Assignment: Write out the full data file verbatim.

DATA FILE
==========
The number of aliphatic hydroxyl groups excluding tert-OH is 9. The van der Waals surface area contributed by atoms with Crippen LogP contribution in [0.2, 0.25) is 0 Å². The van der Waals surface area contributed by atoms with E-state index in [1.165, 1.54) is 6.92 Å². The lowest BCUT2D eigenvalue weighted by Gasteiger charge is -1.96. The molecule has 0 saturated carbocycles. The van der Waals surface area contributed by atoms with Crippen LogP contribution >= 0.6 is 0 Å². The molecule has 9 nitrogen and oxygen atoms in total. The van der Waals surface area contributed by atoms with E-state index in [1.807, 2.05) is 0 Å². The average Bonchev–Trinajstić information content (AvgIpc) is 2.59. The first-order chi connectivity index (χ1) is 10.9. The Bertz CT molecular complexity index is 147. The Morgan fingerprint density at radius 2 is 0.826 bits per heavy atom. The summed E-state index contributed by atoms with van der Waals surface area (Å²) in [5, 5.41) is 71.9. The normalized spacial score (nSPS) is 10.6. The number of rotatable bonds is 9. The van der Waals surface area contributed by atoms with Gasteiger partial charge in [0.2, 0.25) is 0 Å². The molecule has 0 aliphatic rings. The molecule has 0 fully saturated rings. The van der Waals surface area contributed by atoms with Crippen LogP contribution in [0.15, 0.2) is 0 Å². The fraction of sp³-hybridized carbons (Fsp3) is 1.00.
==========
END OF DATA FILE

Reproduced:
The number of aliphatic hydroxyl groups excluding tert-OH is 9. The van der Waals surface area contributed by atoms with Crippen LogP contribution in [0.2, 0.25) is 0 Å². The van der Waals surface area contributed by atoms with E-state index in [1.165, 1.54) is 6.92 Å². The lowest BCUT2D eigenvalue weighted by Gasteiger charge is -1.96. The molecule has 0 saturated carbocycles. The van der Waals surface area contributed by atoms with Crippen LogP contribution >= 0.6 is 0 Å². The molecule has 9 nitrogen and oxygen atoms in total. The van der Waals surface area contributed by atoms with E-state index in [1.807, 2.05) is 0 Å². The average Bonchev–Trinajstić information content (AvgIpc) is 2.59. The first-order chi connectivity index (χ1) is 10.9. The Bertz CT molecular complexity index is 147. The Morgan fingerprint density at radius 2 is 0.826 bits per heavy atom. The summed E-state index contributed by atoms with van der Waals surface area (Å²) in [5, 5.41) is 71.9. The normalized spacial score (nSPS) is 10.6. The number of rotatable bonds is 9. The van der Waals surface area contributed by atoms with Gasteiger partial charge in [0.2, 0.25) is 0 Å². The molecule has 0 aliphatic rings. The molecule has 0 fully saturated rings. The van der Waals surface area contributed by atoms with Crippen LogP contribution in [0.15, 0.2) is 0 Å². The fraction of sp³-hybridized carbons (Fsp3) is 1.00.